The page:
Spring Brook in Caledonia New York is the location of the oldest hatchery in the USA, still operating and raising mainly brown trout for inland NYS Stocking, although over the years it has raised salmon, Rainbows and Splake as well as Browns.  The first browns were brought there in the 1800's by famous fish culturist Seth Green, and as is usually the case, some escaped top the stream, which was a brook trout and stickleback culture before the hatchery.  There is  a lot of natural reproduction in the brook, a typical limestone stream uncommon in NYS but familiar to fishers from Central and South Eastern PA, where you have a lot of karst geology.  The wild browns of Spring Brook all display the fin edging of white black orange typical of brook trout, also have bright red adipose fins, and have the blue halo around crimson spots not showing in lots of Brown Trout pix.   One of the Culturists at the hatchery told me these pigment changes came from years of small brook trout running up into an active brown redd, discharging milt and then escaping as rapidly as possible before the larger Brown trout Male could grab on to the interloper.  Sort of a long term adaptation to partial tiger status, or incorporation of small amounts of Brook Trout genetic material into the resident brown populations.




    That's pretty fascinating stuff Lucky.  
     
    The PA Fish Commission doesn't include the Lake Erie watershed in places where there are wild brook trout in PA (did a little digging last night just out of curiosity) although they were once part of the landscape.  I would imagine some brook trout somewhere along the way found their way into some water in the Lake Erie watershed through stocking, and have maybe created a very, very small self sustaining population somewhere, but nothing that is documented by the state.  Found out that Ohio has reintroduced brook trout to some of their Lake Erie tribs, and now have self-sustaining populations.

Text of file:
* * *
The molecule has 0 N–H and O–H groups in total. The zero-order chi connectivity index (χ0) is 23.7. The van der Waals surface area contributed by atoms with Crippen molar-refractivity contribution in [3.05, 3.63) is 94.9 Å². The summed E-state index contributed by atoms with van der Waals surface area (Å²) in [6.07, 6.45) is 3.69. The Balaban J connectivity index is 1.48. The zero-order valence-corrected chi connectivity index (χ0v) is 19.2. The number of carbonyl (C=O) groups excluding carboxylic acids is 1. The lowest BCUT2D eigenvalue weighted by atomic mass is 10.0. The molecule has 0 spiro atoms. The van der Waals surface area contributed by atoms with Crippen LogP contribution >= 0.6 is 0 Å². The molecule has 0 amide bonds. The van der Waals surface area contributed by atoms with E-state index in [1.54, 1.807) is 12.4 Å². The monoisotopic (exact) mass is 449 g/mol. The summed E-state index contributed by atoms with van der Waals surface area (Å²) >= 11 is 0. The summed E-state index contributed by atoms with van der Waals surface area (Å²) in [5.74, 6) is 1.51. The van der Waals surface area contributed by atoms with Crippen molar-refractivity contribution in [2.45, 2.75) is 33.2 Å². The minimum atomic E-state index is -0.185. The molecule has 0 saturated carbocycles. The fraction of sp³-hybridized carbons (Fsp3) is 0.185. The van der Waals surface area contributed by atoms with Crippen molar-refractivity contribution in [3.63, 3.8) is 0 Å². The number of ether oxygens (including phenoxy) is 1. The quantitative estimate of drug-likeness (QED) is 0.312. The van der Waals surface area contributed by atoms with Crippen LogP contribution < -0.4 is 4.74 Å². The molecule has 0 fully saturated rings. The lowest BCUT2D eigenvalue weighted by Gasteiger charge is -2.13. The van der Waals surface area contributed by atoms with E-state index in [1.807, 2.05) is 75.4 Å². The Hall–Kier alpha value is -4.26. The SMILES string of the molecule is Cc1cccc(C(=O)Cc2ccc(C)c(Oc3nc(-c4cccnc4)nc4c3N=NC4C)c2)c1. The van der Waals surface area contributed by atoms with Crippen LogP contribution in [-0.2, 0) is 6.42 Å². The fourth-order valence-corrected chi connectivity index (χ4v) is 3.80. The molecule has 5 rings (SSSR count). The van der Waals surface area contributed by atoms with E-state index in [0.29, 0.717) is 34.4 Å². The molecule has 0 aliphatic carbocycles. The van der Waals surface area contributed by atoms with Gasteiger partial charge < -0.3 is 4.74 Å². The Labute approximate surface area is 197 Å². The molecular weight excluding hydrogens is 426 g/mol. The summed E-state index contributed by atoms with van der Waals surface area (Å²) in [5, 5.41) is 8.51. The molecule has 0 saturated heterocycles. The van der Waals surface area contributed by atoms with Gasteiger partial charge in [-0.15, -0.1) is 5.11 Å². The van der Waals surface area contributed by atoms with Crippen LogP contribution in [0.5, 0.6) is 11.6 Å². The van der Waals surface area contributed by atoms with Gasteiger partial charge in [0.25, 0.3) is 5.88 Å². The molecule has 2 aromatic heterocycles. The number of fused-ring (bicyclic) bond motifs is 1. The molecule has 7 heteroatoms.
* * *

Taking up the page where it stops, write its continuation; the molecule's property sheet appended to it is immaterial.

So I guess it is possible that somewhere in Lake Erie or one of its tribs, there may be some wild tiger trout.  Or some that somehow got introduced through private stocking by a sportsman's club or individual, ran into the lake, grew up and came back.  
     
    But the fish pic posted by the OP has all the appearance of a hatchery fish that has spent its life in a concrete raceway and was recently stocked, as the PFBC has been doing the past several years with breeder brown trout from their hatcheries.  
    post edited by rsquared - 2020/01/17 11:28:28
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    Lucky13
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    Re: Tiger trout? 2020/01/18 08:59:29 (permalink)
    I agree that the OP fish is a brown, and the fins are deformed so hatchery fish.  Also , if it is a big one, the guy was using cable for line, there is nothing else in the pic to indicate scale.
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    Fisha
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    Re: Tiger trout? 2020/01/18 20:32:06 (permalink)
    Thanks for the responses everyone. I have caught hundreds of brown trout over 30 years and never caught another like this. Since it is hard to determine scale here's what I can tell you. It was around 12-13 inches long but had a start of a hook jaw that only a fully mature fish would have. It was most definitely a hatchery fish... its fins were a mess. I have caught 2 other fish I would say were tiger trout and they didn't look exactly like this but did have the same wavy pattern across the back. Again I have never caught a brown that had these patterns and colors but have seen other variations so who knows. I just think it's weird more people think a pure fish like a brown would have such a variation in appearance but a hybrid tiger trout MUST appear a certain way...I would think the hybrid would have a greater instance of color/ pattern variation.
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    PAJAY
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    Re: Tiger trout? 2020/01/18 22:32:59 (permalink)
    "I just think it's weird more people think a pure fish like a brown would have such a variation in appearance but a hybrid tiger trout MUST appear a certain way...I would think the hybrid would have a greater instance of color/ pattern variation."  You are correct . yours is a really bad species of tiger . But tiger